U.S. President Barack Obama will turn up the pressure for an overhaul of Wall Street regulations when he meets on Wednesday with top Democratic and Republican lawmakers to discuss a sweeping package of reforms.

Republican opponents are seizing on a provision that would allow regulators to step in to dismantle large, troubled firms. They argue that would set the stage for endless bailouts of Wall Street, a claim the White House says is false.

The White House meeting, at 10:45 a.m. (1445 GMT), will include Senate Republican leader Mitch McConnell and House Republican leader John Boehner. Obama's Democrats will be represented by Senate Majority Leader Harry Reid, House of Representatives Speaker Nancy Pelosi and House Democratic leader Steny Hoyer.

A senior administration official said Obama would focus his pitch on the need for tough oversight of derivatives.

The President will make the fight for strong oversight of derivatives -- the same financial products that led to near collapse of AIG and a part of Wall Street reform many Republicans have been fighting to weaken -- a central part of his argument, the official said.

After a major victory on healthcare reform in March, Obama is shifting to financial reform as his top legislative priority. The issue is shaping up as a battleground for the November Congressional elections, when the Democrats hope to tap into widespread popular anger at Wall Street.

Obama administration officials have argued that passing a financial reform bill is crucial to preventing a repeat of the 2008-2009 turmoil that led to the worst U.S. recession since the 1930s Great Depression.

I do not think there is a tenable position that anyone could take ... that says we don't need to fix the system, to reform the system, U.S. Treasury Secretary Timothy Geithner said in a panel discussion on Tuesday. Look at the devastation caused by the financial crisis. Look at the damage it did to the lives of millions of Americans.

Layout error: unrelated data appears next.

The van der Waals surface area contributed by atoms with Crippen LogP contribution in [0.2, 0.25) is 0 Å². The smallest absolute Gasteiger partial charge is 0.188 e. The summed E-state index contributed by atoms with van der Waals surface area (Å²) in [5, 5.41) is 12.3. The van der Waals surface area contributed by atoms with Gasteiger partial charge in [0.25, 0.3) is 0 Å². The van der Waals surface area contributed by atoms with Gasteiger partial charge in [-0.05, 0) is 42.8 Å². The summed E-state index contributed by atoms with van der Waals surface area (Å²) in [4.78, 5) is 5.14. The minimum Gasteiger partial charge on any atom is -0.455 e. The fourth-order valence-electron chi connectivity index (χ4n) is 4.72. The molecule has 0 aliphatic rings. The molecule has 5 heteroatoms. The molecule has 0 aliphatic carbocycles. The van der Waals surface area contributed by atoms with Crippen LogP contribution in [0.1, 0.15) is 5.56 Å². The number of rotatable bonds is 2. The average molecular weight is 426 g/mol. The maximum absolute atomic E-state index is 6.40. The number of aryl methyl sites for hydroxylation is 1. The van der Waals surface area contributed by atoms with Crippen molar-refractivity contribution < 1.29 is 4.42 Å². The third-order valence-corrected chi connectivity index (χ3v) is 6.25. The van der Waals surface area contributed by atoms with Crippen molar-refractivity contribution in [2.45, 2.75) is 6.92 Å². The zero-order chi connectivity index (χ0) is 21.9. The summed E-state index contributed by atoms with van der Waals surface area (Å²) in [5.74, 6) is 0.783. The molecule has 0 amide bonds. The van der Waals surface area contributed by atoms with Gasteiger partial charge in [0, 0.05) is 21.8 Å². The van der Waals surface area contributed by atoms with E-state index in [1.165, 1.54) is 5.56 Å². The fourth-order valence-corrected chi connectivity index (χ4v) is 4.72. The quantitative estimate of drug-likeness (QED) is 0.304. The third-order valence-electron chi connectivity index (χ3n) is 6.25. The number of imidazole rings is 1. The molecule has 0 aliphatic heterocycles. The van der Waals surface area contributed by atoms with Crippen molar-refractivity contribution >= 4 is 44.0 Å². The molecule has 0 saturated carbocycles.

But a big fight looms as Senate Democrats seek to pass a final bill by the end of this month. The House passed a version of the measure in December.


Obama needs at least some Republican help to pass it in the Senate and is targeting moderate Republicans such as Senators Judd Gregg and Bob Corker, who have signaled some willingness to work on a bipartisan bill.

We think this is a choice that each individual Republican is going to have to make, White House deputy communications director Jen Psaki said. We wanted to bring all parties to the table to have a conversation about how to move forward toward a strong bill.

Senator Charles Schumer said there is broad popular support even on Wall Street for financial regulation that is strong but not punitive. There's a way to do this, the New York Democrat told MSNBC. We need regulation and it should be smart, strong, forward-looking but not vindictive.

At stake are the shape and profitability of the financial services industry for years to come, as well as the U.S. economy's ability to withstand future financial crises.

In addition to creating a resolution authority to wind down failing financial firms, the bill would toughen oversight of banks and capital markets and beef up consumer protections.

But what to do about too big to fail financial firms is a central question. The Obama administration says the resolution authority would prevent a repeat of the catastrophe that followed the September 2008 collapse of investment bank Lehman Brothers and the near-failure of insurer AIG.

McConnell took aim at the resolution authority provision. It provides for an endless taxpayer bailout of Wall Street banks, McConnell said, adding that was the one thing the American people have said they don't want to happen again.

In a blog posting on the White House website, Psaki labeled such criticism false and accused Republicans of trying to link the bill to the unpopular $700 billion Wall Street rescue passed under Republican President George W. Bush.

The Senate bill explicitly mandates that a large financial firm that faces failure will be allowed to fail, and it explicitly prohibits the use of any funds to 'bail out' a failing firm, Psaki said. Large financial firms, not taxpayers, will be required to bear the costs.

Elizabeth Warren, who chairs a panel overseeing the Wall Street bailout, had a stronger response to McConnell's criticism. The notion that it perpetuates bailouts? That's just nuts, she told MSNBC.

(Additional reporting by David Morgan; Writing by Caren Bohan; Editing by David Storey)